TUESDAY, Sept. 5, 2017 (HealthDay News) – The Zika virus is well known for causing damaging brain defects in babies. But what if scientists could possibility utilize that ability to accomplish something good?
Researchers report that they think they might able to harness the virus’s attraction in creating brain cells – rather than adult brain cells – as a potential treatment for a deadly type of brain cancer.
In lab and animal experiments, scientists from Washington University School of Medicine in St. Louis and the University of California, San Diego, demonstrated – that the virus was able to target and destroy immature stem cell that drive the growth of a fatal and common type of brain tumor, known as a glioblastoma.
“Our study is a first step towards the development of safe and effective strains of Zika virus that could become important tools in neuro-oncology and the treatment of glioblastoma,” said study co-leader Michael Diamond, from Washington University School of Medicine, in St. Louis.
“However, public health concerns will need to be addressed through pre-clinical testing and evaluations of the strains’ ability to disseminate or revert to more virulent forms,” he said.
The examination is in the early stages, and experiments that look promising in animal experimentation don’t generally turnout well as in people.
The findings were published Sept. 5 in The Journal of Experimental Medicine.
Most people with a gliobastoma die within two years of being diagnosed, researchers said.
The stem cells that fuel these tumors are hard to kill since they are able to avoid the immune system’s natural defenses. These developing cells are also resistant to existing medications, such as, chemotherapy and radiation.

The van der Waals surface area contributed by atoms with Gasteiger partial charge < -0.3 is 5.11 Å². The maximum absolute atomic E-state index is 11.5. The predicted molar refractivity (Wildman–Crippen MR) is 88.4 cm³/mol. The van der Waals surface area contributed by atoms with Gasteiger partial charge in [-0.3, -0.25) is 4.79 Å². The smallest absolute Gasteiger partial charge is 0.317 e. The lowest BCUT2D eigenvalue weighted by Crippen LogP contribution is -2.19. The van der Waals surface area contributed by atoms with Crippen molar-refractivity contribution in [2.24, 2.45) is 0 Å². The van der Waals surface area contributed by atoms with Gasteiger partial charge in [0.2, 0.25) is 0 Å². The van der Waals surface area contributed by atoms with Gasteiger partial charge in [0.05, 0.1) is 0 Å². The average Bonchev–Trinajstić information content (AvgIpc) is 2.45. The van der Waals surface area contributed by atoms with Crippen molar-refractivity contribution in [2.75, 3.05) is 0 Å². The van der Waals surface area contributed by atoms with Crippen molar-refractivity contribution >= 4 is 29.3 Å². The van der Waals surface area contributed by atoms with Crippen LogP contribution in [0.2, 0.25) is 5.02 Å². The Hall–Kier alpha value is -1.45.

Regardless of the possibility that the tumor is effectively removed, these stem cells must be destroyed to keep new tumors from developing, the study authors explained.
“It is so frustrating to treat a patient as aggressively as we know how, only to see his or her tumor recur a few months later,” study leader Milan Chheda, from Washington University School of Medicine, said in a journal news release.
“We wondered whether nature could provide a weapon to target the cells most likely responsible for this return,” Chheda said.
Zika virus identified, infected and destroyed patient-derived glioblastoma stem cells compared with other glioblastoma cell types or normal brain cells.
Analysts likewise found that a modified strain of Zika virus slowed tumor development among mice with aggressive mind tumors, drastically extending their lives.
Next, scientists tried a less harmful, naturally occurring mutant strain of Zika that is more delicate to the body’s immune response. This weakened strain of the virus was still able to specifically target and kill glioblastoma stem cells.
The effectiveness of the virus was improved when combined a chemotherapy drug, known as temozolomide, which usually has little impact on these carcinogenic cells, the researchers said.
“This effort represents the creative synthesis of three research groups with complementary expertise to attack a deadly cancer by harnessing the cause of another disease,” said study co-leader Jeremy Rich, from the University of California, San Diego, and the Cleveland Clinic Lerner Research Institute.
“Adults with Zika may suffer less damage from their infection, suggesting that this approach could be used with acceptable toxicity,” Rich said.
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